Three islets off the Moroccan coast, administered by Spain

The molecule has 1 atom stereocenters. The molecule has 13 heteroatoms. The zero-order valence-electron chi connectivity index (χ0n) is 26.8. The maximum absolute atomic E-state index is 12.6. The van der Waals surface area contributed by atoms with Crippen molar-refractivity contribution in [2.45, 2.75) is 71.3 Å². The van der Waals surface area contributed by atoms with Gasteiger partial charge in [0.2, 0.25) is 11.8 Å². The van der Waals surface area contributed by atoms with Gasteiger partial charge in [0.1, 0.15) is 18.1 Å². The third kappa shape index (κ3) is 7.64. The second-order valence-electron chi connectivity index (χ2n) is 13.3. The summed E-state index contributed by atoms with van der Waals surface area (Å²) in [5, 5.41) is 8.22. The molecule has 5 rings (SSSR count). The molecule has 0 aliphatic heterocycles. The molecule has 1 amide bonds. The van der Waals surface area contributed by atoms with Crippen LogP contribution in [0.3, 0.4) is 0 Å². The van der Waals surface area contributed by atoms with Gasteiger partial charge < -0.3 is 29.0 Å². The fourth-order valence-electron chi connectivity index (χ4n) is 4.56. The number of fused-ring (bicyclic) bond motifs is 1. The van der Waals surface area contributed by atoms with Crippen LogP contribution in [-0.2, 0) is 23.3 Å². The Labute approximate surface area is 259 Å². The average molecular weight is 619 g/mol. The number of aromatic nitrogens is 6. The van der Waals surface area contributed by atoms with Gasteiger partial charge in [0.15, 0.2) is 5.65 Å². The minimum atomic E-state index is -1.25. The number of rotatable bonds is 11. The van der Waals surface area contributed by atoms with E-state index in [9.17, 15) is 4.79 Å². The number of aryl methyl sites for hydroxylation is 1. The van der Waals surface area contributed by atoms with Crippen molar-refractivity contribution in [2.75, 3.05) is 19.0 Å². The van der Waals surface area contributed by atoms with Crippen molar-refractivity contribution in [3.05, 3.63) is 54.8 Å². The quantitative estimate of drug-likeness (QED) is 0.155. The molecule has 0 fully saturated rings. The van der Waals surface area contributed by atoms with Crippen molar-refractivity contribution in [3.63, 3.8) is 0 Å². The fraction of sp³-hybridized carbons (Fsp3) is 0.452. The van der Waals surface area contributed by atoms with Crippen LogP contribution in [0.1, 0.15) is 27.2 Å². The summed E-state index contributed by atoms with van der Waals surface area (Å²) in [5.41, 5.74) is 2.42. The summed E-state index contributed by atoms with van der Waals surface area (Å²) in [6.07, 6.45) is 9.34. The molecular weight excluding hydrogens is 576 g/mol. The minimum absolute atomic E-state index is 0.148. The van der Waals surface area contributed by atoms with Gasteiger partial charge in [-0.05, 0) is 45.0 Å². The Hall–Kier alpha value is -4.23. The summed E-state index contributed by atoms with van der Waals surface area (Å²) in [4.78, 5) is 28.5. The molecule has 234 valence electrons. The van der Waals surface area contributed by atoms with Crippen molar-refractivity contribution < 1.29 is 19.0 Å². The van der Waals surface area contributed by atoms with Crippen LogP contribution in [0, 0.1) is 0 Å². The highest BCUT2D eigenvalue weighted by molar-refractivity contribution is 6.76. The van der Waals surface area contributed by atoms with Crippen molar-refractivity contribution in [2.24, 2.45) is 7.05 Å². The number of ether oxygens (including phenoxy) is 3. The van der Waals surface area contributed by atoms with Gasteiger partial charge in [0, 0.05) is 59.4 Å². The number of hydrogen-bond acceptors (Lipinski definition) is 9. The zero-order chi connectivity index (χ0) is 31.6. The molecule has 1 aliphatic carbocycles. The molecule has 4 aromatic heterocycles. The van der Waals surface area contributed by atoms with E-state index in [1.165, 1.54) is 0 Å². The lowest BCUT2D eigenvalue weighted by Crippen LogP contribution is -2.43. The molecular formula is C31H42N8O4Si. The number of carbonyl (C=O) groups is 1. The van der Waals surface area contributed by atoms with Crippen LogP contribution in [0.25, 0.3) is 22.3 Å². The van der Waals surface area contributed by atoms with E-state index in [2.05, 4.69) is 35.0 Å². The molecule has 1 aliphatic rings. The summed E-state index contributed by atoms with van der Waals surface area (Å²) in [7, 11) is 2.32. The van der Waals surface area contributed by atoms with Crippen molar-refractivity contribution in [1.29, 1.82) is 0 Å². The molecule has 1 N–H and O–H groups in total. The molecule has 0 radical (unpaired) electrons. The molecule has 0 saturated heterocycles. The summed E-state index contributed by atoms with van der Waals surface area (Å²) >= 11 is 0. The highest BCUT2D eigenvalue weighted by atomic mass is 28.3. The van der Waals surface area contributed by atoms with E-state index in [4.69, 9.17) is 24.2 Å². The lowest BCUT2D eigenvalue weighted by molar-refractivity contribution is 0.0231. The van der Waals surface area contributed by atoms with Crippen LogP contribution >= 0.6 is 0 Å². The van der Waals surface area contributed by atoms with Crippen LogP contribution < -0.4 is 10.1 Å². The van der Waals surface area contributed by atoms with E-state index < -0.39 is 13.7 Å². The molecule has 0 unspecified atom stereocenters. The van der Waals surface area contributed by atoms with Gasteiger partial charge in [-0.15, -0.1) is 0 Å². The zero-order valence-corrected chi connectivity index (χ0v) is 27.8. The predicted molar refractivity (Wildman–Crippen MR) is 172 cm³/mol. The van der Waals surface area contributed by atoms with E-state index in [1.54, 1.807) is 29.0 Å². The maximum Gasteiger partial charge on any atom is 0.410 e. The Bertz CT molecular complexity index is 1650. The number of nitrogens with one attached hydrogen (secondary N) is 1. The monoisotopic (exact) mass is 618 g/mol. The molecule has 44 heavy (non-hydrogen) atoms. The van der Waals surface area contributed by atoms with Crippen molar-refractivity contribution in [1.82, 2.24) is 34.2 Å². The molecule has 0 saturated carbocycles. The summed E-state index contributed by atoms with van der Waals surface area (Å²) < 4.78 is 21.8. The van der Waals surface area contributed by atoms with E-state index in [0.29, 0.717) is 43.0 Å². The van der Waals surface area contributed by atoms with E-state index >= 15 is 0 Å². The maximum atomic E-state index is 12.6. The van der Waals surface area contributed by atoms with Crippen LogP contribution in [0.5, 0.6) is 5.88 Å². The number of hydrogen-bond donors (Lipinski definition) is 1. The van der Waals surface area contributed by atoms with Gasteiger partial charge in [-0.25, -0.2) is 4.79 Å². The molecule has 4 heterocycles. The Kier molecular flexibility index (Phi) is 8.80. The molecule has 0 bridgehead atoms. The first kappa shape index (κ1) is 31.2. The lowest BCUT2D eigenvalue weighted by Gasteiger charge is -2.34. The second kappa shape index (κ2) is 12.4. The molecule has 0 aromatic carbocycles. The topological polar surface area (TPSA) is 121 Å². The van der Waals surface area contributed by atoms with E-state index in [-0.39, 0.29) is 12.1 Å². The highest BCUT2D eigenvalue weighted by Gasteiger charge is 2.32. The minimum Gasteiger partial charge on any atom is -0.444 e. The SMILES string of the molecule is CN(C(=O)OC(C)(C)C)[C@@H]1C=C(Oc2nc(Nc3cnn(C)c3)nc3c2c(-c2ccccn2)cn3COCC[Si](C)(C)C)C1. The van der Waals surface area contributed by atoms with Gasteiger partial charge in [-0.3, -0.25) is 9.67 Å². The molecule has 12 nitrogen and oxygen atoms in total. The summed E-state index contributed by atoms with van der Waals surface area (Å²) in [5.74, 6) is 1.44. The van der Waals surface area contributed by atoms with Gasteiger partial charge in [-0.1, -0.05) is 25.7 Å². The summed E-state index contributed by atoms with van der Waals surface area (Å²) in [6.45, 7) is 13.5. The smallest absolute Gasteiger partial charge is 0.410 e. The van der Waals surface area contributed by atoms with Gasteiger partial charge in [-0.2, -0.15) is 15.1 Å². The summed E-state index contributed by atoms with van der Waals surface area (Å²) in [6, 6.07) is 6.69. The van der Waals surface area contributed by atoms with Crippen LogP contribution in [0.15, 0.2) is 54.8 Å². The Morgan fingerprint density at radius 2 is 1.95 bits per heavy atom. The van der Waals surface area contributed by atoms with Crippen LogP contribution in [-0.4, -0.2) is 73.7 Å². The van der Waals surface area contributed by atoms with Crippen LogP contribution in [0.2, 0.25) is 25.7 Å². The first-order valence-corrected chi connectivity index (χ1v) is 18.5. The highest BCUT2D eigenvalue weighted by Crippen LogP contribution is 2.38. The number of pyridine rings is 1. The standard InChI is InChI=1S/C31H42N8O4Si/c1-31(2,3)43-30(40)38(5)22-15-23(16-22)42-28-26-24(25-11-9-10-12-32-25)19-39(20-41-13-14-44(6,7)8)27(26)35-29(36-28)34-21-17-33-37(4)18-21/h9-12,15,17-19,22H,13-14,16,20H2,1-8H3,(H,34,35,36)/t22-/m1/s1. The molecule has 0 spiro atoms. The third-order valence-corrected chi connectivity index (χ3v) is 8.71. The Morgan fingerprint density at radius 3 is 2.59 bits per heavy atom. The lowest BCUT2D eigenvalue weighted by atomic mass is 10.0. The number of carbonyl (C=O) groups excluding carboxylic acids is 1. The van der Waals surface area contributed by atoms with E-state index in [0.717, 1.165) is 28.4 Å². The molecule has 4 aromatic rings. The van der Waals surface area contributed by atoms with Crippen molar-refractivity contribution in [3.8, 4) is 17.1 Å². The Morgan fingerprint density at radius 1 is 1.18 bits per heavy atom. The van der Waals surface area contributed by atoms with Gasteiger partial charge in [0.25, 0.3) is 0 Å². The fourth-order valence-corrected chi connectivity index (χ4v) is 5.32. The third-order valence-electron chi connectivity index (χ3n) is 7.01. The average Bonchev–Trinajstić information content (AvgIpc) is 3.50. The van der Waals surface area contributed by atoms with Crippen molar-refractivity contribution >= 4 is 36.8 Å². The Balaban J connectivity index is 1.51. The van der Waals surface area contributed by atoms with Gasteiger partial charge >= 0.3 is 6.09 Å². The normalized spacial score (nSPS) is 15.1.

The Chafarinas Islands, referred to by Morocco as the Zafarin Islands, are three small rocky islets governed by Spain through its enclave of Melilla, located in the Mediterranean Sea two miles off the Moroccan town of Ras Kebdana. The islands have a total area of 0.2 square miles (128 acres). The islands have no regular inhabitants, but a 190-man Spanish Civil Guard garrison is stationed on the largest of the three, Isla Isabell II. An automated lighthouse is also located on the island. The islands have no source of fresh water. The garrison is resupplied from Melilla, located about 25 nautical miles to the west. The islands have been occupied by Spain since 1847. They provide the best anchorage along the Mediterranean coast of Morocco. Recent archeological evidence indicates that humans resided on the islands as early as the Neolithic period (12,000 to 6,000 years ago). The islands and the waters surrounding them are home to a number of less common life forms, including Audouin’s gulls, yellow-legged gulls, horseshoe worms, black coral, and the invasive crab Percnon gibbesi. Nine out of the eleven marine invertebrates ranked as endangered can be found in these waters and the world’s second largest colony (2,000 pairs) of the endangered Audouin’s gull nest on the islands, largely undisturbed. The islands are part of the Spanish National Park system, and travel to them is strictly limited to garrison support and scientific research. That has not prevented illegal immigrants and drug smugglers from occasionally showing up on the islands. When detected, they are detained and turned over to Moroccan authorities. Morocco strongly disputes the Spanish claim to the islands.